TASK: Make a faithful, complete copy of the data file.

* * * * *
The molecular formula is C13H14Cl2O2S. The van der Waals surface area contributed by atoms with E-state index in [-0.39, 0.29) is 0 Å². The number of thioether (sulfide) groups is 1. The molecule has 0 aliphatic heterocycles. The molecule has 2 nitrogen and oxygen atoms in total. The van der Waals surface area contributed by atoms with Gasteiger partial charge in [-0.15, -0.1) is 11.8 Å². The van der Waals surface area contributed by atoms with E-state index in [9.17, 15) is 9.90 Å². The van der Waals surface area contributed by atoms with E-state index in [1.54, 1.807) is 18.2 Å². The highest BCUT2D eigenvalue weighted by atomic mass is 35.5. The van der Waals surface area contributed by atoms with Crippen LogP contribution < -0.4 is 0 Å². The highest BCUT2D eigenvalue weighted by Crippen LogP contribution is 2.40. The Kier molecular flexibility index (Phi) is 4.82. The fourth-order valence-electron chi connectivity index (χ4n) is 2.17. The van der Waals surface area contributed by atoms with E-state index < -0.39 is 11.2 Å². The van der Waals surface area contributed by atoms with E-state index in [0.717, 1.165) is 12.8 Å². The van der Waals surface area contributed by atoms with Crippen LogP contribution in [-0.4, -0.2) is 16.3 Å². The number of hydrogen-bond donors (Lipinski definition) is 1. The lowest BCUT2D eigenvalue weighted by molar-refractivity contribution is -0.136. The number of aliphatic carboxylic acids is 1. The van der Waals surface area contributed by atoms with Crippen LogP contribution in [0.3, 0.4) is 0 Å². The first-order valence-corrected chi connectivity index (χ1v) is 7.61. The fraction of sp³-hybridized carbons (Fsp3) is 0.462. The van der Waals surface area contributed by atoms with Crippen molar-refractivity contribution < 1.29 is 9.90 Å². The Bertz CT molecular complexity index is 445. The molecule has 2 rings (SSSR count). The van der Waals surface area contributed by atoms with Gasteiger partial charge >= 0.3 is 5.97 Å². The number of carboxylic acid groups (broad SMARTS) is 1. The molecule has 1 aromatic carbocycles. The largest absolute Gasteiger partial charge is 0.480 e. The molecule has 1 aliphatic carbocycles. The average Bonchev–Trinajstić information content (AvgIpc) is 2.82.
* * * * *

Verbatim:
The molecular formula is C13H14Cl2O2S. The van der Waals surface area contributed by atoms with E-state index in [-0.39, 0.29) is 0 Å². The number of thioether (sulfide) groups is 1. The molecule has 0 aliphatic heterocycles. The molecule has 2 nitrogen and oxygen atoms in total. The van der Waals surface area contributed by atoms with Gasteiger partial charge in [-0.15, -0.1) is 11.8 Å². The van der Waals surface area contributed by atoms with E-state index in [9.17, 15) is 9.90 Å². The van der Waals surface area contributed by atoms with E-state index in [1.54, 1.807) is 18.2 Å². The highest BCUT2D eigenvalue weighted by atomic mass is 35.5. The van der Waals surface area contributed by atoms with Crippen LogP contribution < -0.4 is 0 Å². The highest BCUT2D eigenvalue weighted by Crippen LogP contribution is 2.40. The Kier molecular flexibility index (Phi) is 4.82. The fourth-order valence-electron chi connectivity index (χ4n) is 2.17. The van der Waals surface area contributed by atoms with E-state index < -0.39 is 11.2 Å². The van der Waals surface area contributed by atoms with E-state index in [0.717, 1.165) is 12.8 Å². The van der Waals surface area contributed by atoms with Crippen LogP contribution in [-0.4, -0.2) is 16.3 Å². The number of hydrogen-bond donors (Lipinski definition) is 1. The lowest BCUT2D eigenvalue weighted by molar-refractivity contribution is -0.136. The number of aliphatic carboxylic acids is 1. The van der Waals surface area contributed by atoms with Crippen LogP contribution in [0.3, 0.4) is 0 Å². The first-order valence-corrected chi connectivity index (χ1v) is 7.61. The fraction of sp³-hybridized carbons (Fsp3) is 0.462. The van der Waals surface area contributed by atoms with Crippen molar-refractivity contribution < 1.29 is 9.90 Å². The Bertz CT molecular complexity index is 445. The molecule has 2 rings (SSSR count). The van der Waals surface area contributed by atoms with Gasteiger partial charge >= 0.3 is 5.97 Å². The number of carboxylic acid groups (broad SMARTS) is 1. The molecule has 1 aromatic carbocycles. The largest absolute Gasteiger partial charge is 0.480 e. The molecule has 1 aliphatic carbocycles. The average Bonchev–Trinajstić information content (AvgIpc) is 2.82.